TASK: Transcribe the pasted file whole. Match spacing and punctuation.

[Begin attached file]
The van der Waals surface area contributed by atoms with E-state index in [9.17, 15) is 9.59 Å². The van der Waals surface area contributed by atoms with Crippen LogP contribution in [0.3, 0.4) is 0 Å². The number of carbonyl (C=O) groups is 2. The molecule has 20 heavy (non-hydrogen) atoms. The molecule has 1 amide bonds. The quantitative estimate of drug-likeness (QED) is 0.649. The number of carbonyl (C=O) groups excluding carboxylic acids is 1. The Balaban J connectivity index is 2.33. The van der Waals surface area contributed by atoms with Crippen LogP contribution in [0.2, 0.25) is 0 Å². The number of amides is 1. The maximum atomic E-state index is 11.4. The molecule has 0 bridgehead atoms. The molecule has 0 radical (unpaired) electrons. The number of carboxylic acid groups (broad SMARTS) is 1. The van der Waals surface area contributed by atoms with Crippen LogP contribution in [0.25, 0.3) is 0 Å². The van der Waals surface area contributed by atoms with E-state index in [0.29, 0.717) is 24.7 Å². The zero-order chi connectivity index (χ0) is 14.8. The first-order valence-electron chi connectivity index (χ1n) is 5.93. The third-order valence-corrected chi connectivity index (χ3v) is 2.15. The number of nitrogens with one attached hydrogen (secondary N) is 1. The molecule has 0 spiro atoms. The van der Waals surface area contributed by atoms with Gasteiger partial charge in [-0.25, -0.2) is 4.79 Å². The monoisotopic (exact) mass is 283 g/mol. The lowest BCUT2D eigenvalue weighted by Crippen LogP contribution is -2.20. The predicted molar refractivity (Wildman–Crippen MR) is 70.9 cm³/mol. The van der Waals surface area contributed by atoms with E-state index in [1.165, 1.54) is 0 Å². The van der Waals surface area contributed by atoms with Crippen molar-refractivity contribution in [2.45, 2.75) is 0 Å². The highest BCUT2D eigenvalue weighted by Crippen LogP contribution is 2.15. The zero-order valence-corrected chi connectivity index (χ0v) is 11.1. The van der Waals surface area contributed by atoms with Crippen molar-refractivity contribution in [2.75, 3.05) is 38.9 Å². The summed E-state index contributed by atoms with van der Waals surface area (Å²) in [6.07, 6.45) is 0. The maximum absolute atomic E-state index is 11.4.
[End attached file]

The van der Waals surface area contributed by atoms with E-state index in [9.17, 15) is 9.59 Å². The van der Waals surface area contributed by atoms with Crippen LogP contribution in [0.3, 0.4) is 0 Å². The number of carbonyl (C=O) groups is 2. The molecule has 20 heavy (non-hydrogen) atoms. The molecule has 1 amide bonds. The quantitative estimate of drug-likeness (QED) is 0.649. The number of carbonyl (C=O) groups excluding carboxylic acids is 1. The Balaban J connectivity index is 2.33. The van der Waals surface area contributed by atoms with Crippen LogP contribution in [0.2, 0.25) is 0 Å². The number of amides is 1. The maximum atomic E-state index is 11.4. The molecule has 0 bridgehead atoms. The molecule has 0 radical (unpaired) electrons. The number of carboxylic acid groups (broad SMARTS) is 1. The van der Waals surface area contributed by atoms with Crippen LogP contribution in [0.25, 0.3) is 0 Å². The van der Waals surface area contributed by atoms with E-state index in [0.29, 0.717) is 24.7 Å². The zero-order chi connectivity index (χ0) is 14.8. The first-order valence-electron chi connectivity index (χ1n) is 5.93. The third-order valence-corrected chi connectivity index (χ3v) is 2.15. The number of nitrogens with one attached hydrogen (secondary N) is 1. The molecule has 0 spiro atoms. The van der Waals surface area contributed by atoms with Gasteiger partial charge in [-0.25, -0.2) is 4.79 Å². The monoisotopic (exact) mass is 283 g/mol. The lowest BCUT2D eigenvalue weighted by Crippen LogP contribution is -2.20. The predicted molar refractivity (Wildman–Crippen MR) is 70.9 cm³/mol. The van der Waals surface area contributed by atoms with E-state index in [1.165, 1.54) is 0 Å². The van der Waals surface area contributed by atoms with Crippen molar-refractivity contribution in [2.45, 2.75) is 0 Å². The highest BCUT2D eigenvalue weighted by Crippen LogP contribution is 2.15. The zero-order valence-corrected chi connectivity index (χ0v) is 11.1. The van der Waals surface area contributed by atoms with Crippen molar-refractivity contribution in [2.75, 3.05) is 38.9 Å². The summed E-state index contributed by atoms with van der Waals surface area (Å²) in [6.07, 6.45) is 0. The maximum absolute atomic E-state index is 11.4.